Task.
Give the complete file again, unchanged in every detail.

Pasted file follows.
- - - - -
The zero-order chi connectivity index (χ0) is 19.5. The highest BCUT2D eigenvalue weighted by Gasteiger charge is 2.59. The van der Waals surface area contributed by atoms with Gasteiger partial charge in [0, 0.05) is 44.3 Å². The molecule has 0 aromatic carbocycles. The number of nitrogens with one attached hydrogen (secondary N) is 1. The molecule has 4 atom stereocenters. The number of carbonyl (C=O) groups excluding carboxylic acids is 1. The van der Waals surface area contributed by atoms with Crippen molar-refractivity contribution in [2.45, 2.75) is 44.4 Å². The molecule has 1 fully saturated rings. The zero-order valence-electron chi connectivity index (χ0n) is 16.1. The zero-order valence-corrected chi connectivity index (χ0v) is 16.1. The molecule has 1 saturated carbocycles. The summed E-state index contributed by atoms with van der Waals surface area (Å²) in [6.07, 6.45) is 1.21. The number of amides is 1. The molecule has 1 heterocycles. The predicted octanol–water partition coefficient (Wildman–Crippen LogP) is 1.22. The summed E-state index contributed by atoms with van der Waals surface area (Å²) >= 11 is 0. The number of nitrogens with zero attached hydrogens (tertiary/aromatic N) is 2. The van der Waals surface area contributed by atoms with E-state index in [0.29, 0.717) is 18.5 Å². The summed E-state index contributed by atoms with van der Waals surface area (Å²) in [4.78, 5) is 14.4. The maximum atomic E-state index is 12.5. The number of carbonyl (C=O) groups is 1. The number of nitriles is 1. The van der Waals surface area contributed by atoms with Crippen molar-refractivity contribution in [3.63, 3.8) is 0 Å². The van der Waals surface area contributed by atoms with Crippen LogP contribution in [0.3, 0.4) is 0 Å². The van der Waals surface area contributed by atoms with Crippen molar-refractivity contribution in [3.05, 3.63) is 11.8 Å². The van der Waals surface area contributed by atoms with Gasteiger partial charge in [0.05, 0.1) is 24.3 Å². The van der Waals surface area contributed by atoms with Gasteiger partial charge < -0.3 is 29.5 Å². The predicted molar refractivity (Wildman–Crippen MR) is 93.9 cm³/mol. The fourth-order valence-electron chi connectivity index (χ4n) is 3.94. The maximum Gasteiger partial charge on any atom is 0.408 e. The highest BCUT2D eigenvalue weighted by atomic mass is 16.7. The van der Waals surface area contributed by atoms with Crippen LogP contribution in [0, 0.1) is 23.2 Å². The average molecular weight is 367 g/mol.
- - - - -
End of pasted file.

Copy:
The zero-order chi connectivity index (χ0) is 19.5. The highest BCUT2D eigenvalue weighted by Gasteiger charge is 2.59. The van der Waals surface area contributed by atoms with Gasteiger partial charge in [0, 0.05) is 44.3 Å². The molecule has 0 aromatic carbocycles. The number of nitrogens with one attached hydrogen (secondary N) is 1. The molecule has 4 atom stereocenters. The number of carbonyl (C=O) groups excluding carboxylic acids is 1. The van der Waals surface area contributed by atoms with Crippen molar-refractivity contribution in [2.45, 2.75) is 44.4 Å². The molecule has 1 fully saturated rings. The zero-order valence-electron chi connectivity index (χ0n) is 16.1. The zero-order valence-corrected chi connectivity index (χ0v) is 16.1. The molecule has 1 saturated carbocycles. The summed E-state index contributed by atoms with van der Waals surface area (Å²) in [6.07, 6.45) is 1.21. The number of amides is 1. The molecule has 1 heterocycles. The predicted octanol–water partition coefficient (Wildman–Crippen LogP) is 1.22. The summed E-state index contributed by atoms with van der Waals surface area (Å²) >= 11 is 0. The number of nitrogens with zero attached hydrogens (tertiary/aromatic N) is 2. The van der Waals surface area contributed by atoms with E-state index in [0.29, 0.717) is 18.5 Å². The summed E-state index contributed by atoms with van der Waals surface area (Å²) in [4.78, 5) is 14.4. The maximum atomic E-state index is 12.5. The number of carbonyl (C=O) groups is 1. The number of nitriles is 1. The van der Waals surface area contributed by atoms with Crippen molar-refractivity contribution in [3.63, 3.8) is 0 Å². The van der Waals surface area contributed by atoms with Crippen LogP contribution in [0.3, 0.4) is 0 Å². The van der Waals surface area contributed by atoms with Crippen molar-refractivity contribution in [3.05, 3.63) is 11.8 Å². The van der Waals surface area contributed by atoms with Gasteiger partial charge in [0.05, 0.1) is 24.3 Å². The van der Waals surface area contributed by atoms with Gasteiger partial charge < -0.3 is 29.5 Å². The predicted molar refractivity (Wildman–Crippen MR) is 93.9 cm³/mol. The fourth-order valence-electron chi connectivity index (χ4n) is 3.94. The maximum Gasteiger partial charge on any atom is 0.408 e. The highest BCUT2D eigenvalue weighted by atomic mass is 16.7. The van der Waals surface area contributed by atoms with Crippen LogP contribution in [0, 0.1) is 23.2 Å². The average molecular weight is 367 g/mol.